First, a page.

Protectionnism and Free Trade in Economical Doctrines

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The theoretical basis of a study of international economic relations in its modern form was formed as a result of a long and difficult process, full of successes but, nevertheless, with important mistakes. The early roots are to be found, perhaps, in Antic Greece in the works of Aristotel, Platon and Xenophon. In general, the antic philosophers opposed to the big commerce, supporting the idea of a closed domestic economy. The closed character of the production of a self-supply type, dominating from the antiquity up to 15th century gave no incentives for developing any profound and constant studies on international trade. In these conditions is in no way occasional that the theorists of antiquity and Middle Ages (scholastics) exaggerated the role of production (especially

agricultural) and pleaded against the "art of making money", the chrematistics (after Aristotel). At the dawn of the Modern Age (16th century) there appeared the first trials of more systematic analyses of the international economic relations. Developed during the period of the downfall of feudalism and the transition to capitalism, the mercantile theory was the first trial to explain integrally the principles of international trade in a paradigm of the analysis of economic reality. Perhaps, the field of international trade was first closely studied by men of affaires, in private or governmental employment, as no other topical area, as a part of an effort to increase the wealth and the power of the nation, with which these men tended to identify their own welfare. This

body of doctrines, later named by Adam Smith the "mercantile system" or "mercantilism", insisted that the acquisition of wealth, particularly wealth in the form of gold, was of paramount importance for national policy. Mercantilists took the virtues of gold almost as an article of faith; consequently, they never undertook to explain adequately why the pursuit of gold deserved such a high priority in their economic plans. The mercantilists held that economic policy should be nationalistic and aim to secure the wealth and power of the state. This concept was based on the conviction that national interests are inevitably in conflict - that one nation can increase its trade only at the expense of other nations. Thus the most pervasive and most emphasized doctrine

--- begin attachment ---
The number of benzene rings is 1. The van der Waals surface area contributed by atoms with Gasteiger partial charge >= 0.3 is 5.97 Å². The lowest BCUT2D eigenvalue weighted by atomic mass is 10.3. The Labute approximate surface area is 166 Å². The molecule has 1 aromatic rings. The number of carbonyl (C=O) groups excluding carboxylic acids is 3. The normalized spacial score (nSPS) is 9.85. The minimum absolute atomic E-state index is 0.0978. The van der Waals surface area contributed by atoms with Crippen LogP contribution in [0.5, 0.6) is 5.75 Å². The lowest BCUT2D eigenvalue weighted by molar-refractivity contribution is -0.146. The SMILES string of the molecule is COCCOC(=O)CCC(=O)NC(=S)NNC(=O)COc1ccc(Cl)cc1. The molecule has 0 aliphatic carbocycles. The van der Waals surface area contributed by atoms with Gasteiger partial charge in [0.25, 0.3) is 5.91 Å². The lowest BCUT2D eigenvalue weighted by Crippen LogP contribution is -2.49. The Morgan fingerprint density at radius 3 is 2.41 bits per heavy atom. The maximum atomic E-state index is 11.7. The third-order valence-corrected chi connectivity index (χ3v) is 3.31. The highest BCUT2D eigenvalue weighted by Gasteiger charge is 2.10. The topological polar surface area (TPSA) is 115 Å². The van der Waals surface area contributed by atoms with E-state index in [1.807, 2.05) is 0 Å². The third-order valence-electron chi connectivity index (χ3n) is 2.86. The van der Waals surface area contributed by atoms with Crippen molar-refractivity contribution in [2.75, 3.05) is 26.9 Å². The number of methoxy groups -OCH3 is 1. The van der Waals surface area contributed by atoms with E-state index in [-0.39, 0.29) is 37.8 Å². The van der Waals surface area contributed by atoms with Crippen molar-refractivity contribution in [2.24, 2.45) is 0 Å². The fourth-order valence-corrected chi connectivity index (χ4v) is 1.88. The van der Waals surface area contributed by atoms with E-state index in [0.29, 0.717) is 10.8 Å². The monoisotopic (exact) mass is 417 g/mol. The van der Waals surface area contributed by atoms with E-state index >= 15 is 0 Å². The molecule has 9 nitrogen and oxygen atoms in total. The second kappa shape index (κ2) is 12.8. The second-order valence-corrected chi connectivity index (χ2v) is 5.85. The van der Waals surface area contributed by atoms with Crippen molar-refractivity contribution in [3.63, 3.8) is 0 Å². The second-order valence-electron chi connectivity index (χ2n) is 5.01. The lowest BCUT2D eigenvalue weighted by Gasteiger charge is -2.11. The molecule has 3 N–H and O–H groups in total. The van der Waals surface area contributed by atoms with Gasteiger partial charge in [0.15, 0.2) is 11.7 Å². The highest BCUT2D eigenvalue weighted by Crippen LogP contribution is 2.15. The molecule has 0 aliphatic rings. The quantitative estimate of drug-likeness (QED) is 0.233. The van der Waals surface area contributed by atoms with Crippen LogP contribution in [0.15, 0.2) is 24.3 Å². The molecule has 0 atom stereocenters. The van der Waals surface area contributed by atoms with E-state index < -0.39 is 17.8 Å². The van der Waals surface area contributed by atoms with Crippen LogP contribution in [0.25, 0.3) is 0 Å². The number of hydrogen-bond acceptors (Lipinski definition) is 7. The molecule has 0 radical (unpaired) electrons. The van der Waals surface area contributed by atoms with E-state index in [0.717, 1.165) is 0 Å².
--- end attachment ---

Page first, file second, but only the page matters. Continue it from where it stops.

was the importance of bringing about and maintaining an excess of exports over imports, for that was the only way for a country without gold and silver mines to increase its stock of the precious metals. In this way the foreign trade, after mercantilists, was reduced to the maximum exports of goods for gold and silver and some exports of raw materials and precious metals. The desire for a "favorable" balance of trade was never based by mercantilist writers on a to see their countries engaged in capital export, to make investments abroad, as the majority of them were at least confused as to the difference between money and wealth, and very often identified these two terms. The idea was also that the state should provide its citizens with a monopoly of the resources and

trade outlets of its colonies. A typical illustration of the mercantilist spirit is the famous English Navigation Act of 1651, which reserved for the home country the right to trade with the colonies and prohibited the import of goods of non-European origin unless transported in ships flying the English flag. This law lingered on until 1849. A similar policy was followed in France. Thomas Mun Thomas Mun, as a representative of mercantilist school, was one of the firsts to deal extensively with the balance of international trade and the balance of international payments. He first introduced into this balance such components as the sale of numerous services - freight earnings, marine insurance payments, travelers' expenses, and many more - to foreign countries. Among other adepts